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Hi all, I'm trying to setup a CentOS 5.5 with 1 NIC to have several IP addresses on same subnet, each with different MAC addresses. I tried macvlan and multimac ...
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  1. #1
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    Pls help: multiple MAC/IP address per NIC


    Hi all,

    I'm trying to setup a CentOS 5.5 with 1 NIC to have several IP addresses on same subnet, each with different MAC addresses. I tried macvlan and multimac but both gives same MAC address (the one of physical NIC) for all IP addresses configured in ARP table on remote hosts. Is it possible to send the 'right' MAC address in ARP requests of corresponding IP address?

    Thanks a lot.
    /ST Wong

  2. #2
    Linux Engineer Kloschüssel's Avatar
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    I would guess: No, unless your hardware supports it.

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    Thanks, but I just wonder if I can do something like VMware or Xen, on which different guest OSes have publish different MAC addresses through the same physical NIC...

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    Linux Engineer Kloschüssel's Avatar
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    You aren't allowed to publish invented MAC addresses.

    Unlike in IPv4 where "private" subnets exist as defined in RFC 1918 and RFC 4193 (10.0.0.0/8, 172.16.0.0/12 and 192.168.0.0/12) the MAC address ranges are all limited and used by the NIC manufactors. One therefore should NEVER try to invent one himself as that could result in really strange network behaviour once two NICs with the same MAC coexist unless you bought a NIC and use that MAC address, but then you can even plug it into the xen host.

    We always used NAT routing between the xen host and the xen instances to let them communicate with the world through a real (existing) network interface controller or we provided a second network interface controller that was exclusively used by a single xen instance. But the exact configuration would depend completely on the specific usecase / requirements.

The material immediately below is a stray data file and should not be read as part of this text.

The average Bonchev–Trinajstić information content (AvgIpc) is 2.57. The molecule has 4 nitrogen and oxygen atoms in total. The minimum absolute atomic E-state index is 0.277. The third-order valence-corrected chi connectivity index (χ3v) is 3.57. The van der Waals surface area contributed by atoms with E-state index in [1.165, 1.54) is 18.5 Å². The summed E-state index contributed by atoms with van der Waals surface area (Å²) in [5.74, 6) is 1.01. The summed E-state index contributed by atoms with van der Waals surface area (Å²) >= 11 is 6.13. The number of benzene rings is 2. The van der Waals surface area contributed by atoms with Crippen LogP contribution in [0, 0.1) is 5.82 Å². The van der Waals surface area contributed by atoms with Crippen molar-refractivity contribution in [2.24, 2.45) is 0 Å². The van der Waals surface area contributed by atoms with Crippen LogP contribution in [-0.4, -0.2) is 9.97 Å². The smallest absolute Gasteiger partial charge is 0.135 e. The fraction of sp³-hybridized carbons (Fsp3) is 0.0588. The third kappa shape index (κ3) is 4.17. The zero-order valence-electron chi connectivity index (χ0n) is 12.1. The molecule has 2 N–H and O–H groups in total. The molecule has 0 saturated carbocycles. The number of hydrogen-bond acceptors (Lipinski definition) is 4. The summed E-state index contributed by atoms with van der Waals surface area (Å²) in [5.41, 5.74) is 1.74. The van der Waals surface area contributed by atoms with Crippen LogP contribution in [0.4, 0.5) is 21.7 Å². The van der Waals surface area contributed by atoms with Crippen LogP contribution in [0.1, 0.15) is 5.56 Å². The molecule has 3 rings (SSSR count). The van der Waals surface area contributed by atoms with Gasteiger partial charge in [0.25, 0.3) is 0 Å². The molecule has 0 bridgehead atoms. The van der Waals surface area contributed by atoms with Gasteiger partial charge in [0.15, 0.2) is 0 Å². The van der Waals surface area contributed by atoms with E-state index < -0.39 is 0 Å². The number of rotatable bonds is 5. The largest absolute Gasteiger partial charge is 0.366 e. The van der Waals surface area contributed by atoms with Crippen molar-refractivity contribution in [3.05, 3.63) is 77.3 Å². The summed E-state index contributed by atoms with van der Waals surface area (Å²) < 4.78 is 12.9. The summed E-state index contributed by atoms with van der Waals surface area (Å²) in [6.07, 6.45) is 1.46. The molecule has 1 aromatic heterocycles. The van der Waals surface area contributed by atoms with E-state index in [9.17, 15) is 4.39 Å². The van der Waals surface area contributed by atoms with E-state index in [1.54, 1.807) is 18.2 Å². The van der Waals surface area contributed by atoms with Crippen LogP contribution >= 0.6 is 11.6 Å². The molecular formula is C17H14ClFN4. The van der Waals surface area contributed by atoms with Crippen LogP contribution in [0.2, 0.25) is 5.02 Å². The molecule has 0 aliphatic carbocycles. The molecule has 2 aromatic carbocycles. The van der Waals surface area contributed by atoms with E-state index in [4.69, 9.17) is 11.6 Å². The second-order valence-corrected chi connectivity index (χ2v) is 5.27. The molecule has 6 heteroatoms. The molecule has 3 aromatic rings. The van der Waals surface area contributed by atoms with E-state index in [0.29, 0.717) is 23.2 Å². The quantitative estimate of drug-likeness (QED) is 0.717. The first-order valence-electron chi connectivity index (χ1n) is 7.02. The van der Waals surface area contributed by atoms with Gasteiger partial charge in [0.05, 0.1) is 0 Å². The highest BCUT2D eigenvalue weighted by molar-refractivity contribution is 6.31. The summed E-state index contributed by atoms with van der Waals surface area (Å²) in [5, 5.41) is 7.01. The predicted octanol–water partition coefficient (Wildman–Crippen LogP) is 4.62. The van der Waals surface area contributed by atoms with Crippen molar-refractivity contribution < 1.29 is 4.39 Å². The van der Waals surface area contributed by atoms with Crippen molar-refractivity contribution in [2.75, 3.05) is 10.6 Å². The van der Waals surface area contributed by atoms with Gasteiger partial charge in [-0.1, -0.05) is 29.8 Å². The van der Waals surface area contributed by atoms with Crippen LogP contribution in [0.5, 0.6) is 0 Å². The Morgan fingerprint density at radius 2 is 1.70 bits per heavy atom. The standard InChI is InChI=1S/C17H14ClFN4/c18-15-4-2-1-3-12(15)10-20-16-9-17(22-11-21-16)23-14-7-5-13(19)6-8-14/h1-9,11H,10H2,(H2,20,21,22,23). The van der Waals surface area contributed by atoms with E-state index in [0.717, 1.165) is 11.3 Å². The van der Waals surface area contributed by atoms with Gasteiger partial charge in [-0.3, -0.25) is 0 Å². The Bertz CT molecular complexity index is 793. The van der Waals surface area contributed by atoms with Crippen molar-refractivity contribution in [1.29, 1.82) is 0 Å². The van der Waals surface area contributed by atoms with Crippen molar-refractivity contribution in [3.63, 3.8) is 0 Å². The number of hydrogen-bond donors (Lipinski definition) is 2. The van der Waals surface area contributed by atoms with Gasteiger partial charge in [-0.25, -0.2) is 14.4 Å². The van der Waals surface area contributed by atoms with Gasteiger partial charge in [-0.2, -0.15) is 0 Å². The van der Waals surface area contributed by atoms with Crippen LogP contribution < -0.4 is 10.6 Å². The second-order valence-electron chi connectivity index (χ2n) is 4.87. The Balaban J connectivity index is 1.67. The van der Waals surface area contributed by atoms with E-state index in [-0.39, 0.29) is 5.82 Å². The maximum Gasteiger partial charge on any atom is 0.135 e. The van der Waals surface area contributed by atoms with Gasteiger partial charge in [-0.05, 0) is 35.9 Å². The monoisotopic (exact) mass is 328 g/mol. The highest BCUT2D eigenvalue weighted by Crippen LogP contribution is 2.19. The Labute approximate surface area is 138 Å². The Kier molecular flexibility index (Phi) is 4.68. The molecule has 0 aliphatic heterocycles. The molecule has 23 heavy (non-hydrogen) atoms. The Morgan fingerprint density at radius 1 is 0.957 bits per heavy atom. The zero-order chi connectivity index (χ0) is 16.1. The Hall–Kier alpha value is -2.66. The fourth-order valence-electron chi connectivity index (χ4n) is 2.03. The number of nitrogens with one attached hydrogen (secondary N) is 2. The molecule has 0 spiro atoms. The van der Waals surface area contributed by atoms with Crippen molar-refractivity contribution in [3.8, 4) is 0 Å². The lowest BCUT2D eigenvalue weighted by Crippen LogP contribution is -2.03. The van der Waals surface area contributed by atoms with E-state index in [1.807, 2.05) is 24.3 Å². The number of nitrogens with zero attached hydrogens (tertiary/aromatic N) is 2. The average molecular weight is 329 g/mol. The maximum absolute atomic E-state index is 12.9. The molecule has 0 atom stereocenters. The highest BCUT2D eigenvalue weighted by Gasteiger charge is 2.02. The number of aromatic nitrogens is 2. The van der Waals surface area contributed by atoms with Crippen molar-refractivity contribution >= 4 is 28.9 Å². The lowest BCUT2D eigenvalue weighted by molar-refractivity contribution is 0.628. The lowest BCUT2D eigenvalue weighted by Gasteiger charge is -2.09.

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    Asking if how to give a device more MAC addresses makes absolutely no sense and show's how little you know about networking. Go learn about ARP and ethernet.

    Multiple IP addresses makes sense however and can be done by using ifconfig's alias option. Check it's manpage for details.

  6. #6
    Linux Guru Lazydog's Avatar
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    Quote Originally Posted by mharv87 View Post
    Asking if how to give a device more MAC addresses makes absolutely no sense and show's how little you know about networking. Go learn about ARP and ethernet.
    This was WAY out of line!

    Multiple MAC's are used all the time when hosting VM's.

    Multiple IP addresses makes sense however and can be done by using ifconfig's alias option. Check it's manpage for details.
    Actually you can have more then one MAC on an interface. The tool for this is Multimac.

    As you have stated:
    ... show's how little you know....
    Maybe you should go learn about that tool also?

    Regards
    Robert

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  7. #7
    Linux Engineer Kloschüssel's Avatar
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    Agreed and +1 to blame mharv87 for being rude. But still nowadays it makes more sense to just plug in another NIC as they come cheaper and cheaper every day. Also in the multimac project there is no activity since 2 years and not many use it cause in real life applications only few need it (namely in the case when one ran out of PCI and all other slots where you can attach a NIC).

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    Linux Guru Lazydog's Avatar
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    It really depends on what you are doing. Some times another NIC is the answer but when slots are not free or you need to do some testing then working in a VM might be a better answer.

    As to that project I am not following it.

    And you can have more then one MAC per NIC

    Code:
    ~ $ ip neigh show
    192.168.15.1 dev eth0 lladdr 00:14:bf:91:21:56 nud reachable
    192.168.2.100 dev eth2 lladdr 00:0b:db:c0:6e:97 nud reachable
    192.168.1.100 dev eth1 lladdr 48:5b:39:2a:07:d5 nud reachable
    192.168.1.101 dev eth1 lladdr 54:52:00:6d:34:88 nud reachable
    1.100 and 1.101 are the same machine. The above is from my linux box router.

    Regards
    Robert

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